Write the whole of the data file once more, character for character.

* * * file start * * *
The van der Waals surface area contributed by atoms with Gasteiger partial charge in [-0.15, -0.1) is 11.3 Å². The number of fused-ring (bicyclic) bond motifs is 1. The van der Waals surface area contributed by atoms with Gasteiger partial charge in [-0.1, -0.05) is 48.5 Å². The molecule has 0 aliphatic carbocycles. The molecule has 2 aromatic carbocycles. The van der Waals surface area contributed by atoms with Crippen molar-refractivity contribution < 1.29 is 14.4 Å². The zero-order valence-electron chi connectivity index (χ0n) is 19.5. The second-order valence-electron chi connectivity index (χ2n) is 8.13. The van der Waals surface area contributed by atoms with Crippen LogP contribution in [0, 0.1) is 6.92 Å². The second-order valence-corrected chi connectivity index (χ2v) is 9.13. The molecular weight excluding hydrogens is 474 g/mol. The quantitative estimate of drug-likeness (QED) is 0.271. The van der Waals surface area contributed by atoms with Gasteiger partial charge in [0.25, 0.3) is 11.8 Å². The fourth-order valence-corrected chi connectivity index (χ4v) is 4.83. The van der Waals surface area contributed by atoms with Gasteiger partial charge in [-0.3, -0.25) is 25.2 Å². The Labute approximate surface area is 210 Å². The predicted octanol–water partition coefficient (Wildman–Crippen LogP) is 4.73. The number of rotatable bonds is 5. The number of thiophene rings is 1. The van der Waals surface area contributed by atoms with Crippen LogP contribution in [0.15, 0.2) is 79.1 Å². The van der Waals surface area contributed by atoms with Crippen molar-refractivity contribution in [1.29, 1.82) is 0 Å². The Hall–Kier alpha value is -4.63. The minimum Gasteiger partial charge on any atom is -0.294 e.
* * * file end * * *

The van der Waals surface area contributed by atoms with Gasteiger partial charge in [-0.15, -0.1) is 11.3 Å². The number of fused-ring (bicyclic) bond motifs is 1. The van der Waals surface area contributed by atoms with Gasteiger partial charge in [-0.1, -0.05) is 48.5 Å². The molecule has 0 aliphatic carbocycles. The molecule has 2 aromatic carbocycles. The van der Waals surface area contributed by atoms with Crippen molar-refractivity contribution < 1.29 is 14.4 Å². The zero-order valence-electron chi connectivity index (χ0n) is 19.5. The second-order valence-electron chi connectivity index (χ2n) is 8.13. The van der Waals surface area contributed by atoms with Crippen LogP contribution in [0, 0.1) is 6.92 Å². The second-order valence-corrected chi connectivity index (χ2v) is 9.13. The molecular weight excluding hydrogens is 474 g/mol. The quantitative estimate of drug-likeness (QED) is 0.271. The van der Waals surface area contributed by atoms with Gasteiger partial charge in [0.25, 0.3) is 11.8 Å². The fourth-order valence-corrected chi connectivity index (χ4v) is 4.83. The van der Waals surface area contributed by atoms with Gasteiger partial charge in [-0.3, -0.25) is 25.2 Å². The Labute approximate surface area is 210 Å². The predicted octanol–water partition coefficient (Wildman–Crippen LogP) is 4.73. The number of rotatable bonds is 5. The number of thiophene rings is 1. The van der Waals surface area contributed by atoms with Crippen LogP contribution in [0.15, 0.2) is 79.1 Å². The van der Waals surface area contributed by atoms with Crippen molar-refractivity contribution in [1.29, 1.82) is 0 Å². The Hall–Kier alpha value is -4.63. The minimum Gasteiger partial charge on any atom is -0.294 e.